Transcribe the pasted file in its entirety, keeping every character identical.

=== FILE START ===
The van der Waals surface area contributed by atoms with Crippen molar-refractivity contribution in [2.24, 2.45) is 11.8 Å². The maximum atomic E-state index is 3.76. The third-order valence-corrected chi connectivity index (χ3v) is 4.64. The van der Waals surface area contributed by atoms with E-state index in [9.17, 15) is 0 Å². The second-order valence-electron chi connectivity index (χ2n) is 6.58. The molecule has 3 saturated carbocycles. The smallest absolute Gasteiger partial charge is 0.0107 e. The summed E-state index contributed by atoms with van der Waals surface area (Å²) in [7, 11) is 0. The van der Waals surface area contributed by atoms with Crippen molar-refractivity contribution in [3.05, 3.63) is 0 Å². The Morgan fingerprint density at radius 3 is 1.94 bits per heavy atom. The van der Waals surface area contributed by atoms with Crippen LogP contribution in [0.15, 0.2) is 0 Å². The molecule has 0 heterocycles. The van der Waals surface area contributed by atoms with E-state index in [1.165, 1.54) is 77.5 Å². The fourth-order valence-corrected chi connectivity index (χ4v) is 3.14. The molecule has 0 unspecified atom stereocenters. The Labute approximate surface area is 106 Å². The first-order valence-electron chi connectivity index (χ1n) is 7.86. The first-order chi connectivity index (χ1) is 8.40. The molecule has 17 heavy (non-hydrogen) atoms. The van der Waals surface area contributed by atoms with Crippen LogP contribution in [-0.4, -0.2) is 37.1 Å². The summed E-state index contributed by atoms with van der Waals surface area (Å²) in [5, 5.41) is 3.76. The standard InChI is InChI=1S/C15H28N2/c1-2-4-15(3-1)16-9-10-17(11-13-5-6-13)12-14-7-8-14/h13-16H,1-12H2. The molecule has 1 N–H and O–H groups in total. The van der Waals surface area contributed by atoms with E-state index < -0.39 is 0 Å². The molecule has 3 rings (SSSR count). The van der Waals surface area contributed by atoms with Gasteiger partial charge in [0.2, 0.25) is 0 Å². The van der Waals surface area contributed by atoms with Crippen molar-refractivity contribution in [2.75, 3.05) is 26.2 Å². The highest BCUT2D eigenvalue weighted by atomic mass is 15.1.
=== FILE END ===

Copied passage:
The van der Waals surface area contributed by atoms with Crippen molar-refractivity contribution in [2.24, 2.45) is 11.8 Å². The maximum atomic E-state index is 3.76. The third-order valence-corrected chi connectivity index (χ3v) is 4.64. The van der Waals surface area contributed by atoms with E-state index in [9.17, 15) is 0 Å². The second-order valence-electron chi connectivity index (χ2n) is 6.58. The molecule has 3 saturated carbocycles. The smallest absolute Gasteiger partial charge is 0.0107 e. The summed E-state index contributed by atoms with van der Waals surface area (Å²) in [7, 11) is 0. The van der Waals surface area contributed by atoms with Crippen molar-refractivity contribution in [3.05, 3.63) is 0 Å². The Morgan fingerprint density at radius 3 is 1.94 bits per heavy atom. The van der Waals surface area contributed by atoms with Crippen LogP contribution in [0.15, 0.2) is 0 Å². The molecule has 0 heterocycles. The van der Waals surface area contributed by atoms with E-state index in [1.165, 1.54) is 77.5 Å². The fourth-order valence-corrected chi connectivity index (χ4v) is 3.14. The molecule has 0 unspecified atom stereocenters. The Labute approximate surface area is 106 Å². The first-order valence-electron chi connectivity index (χ1n) is 7.86. The first-order chi connectivity index (χ1) is 8.40. The molecule has 17 heavy (non-hydrogen) atoms. The van der Waals surface area contributed by atoms with Crippen LogP contribution in [-0.4, -0.2) is 37.1 Å². The summed E-state index contributed by atoms with van der Waals surface area (Å²) in [5, 5.41) is 3.76. The standard InChI is InChI=1S/C15H28N2/c1-2-4-15(3-1)16-9-10-17(11-13-5-6-13)12-14-7-8-14/h13-16H,1-12H2. The molecule has 1 N–H and O–H groups in total. The van der Waals surface area contributed by atoms with E-state index < -0.39 is 0 Å². The molecule has 3 rings (SSSR count). The van der Waals surface area contributed by atoms with Gasteiger partial charge in [0.2, 0.25) is 0 Å². The van der Waals surface area contributed by atoms with Crippen molar-refractivity contribution in [2.75, 3.05) is 26.2 Å². The highest BCUT2D eigenvalue weighted by atomic mass is 15.1.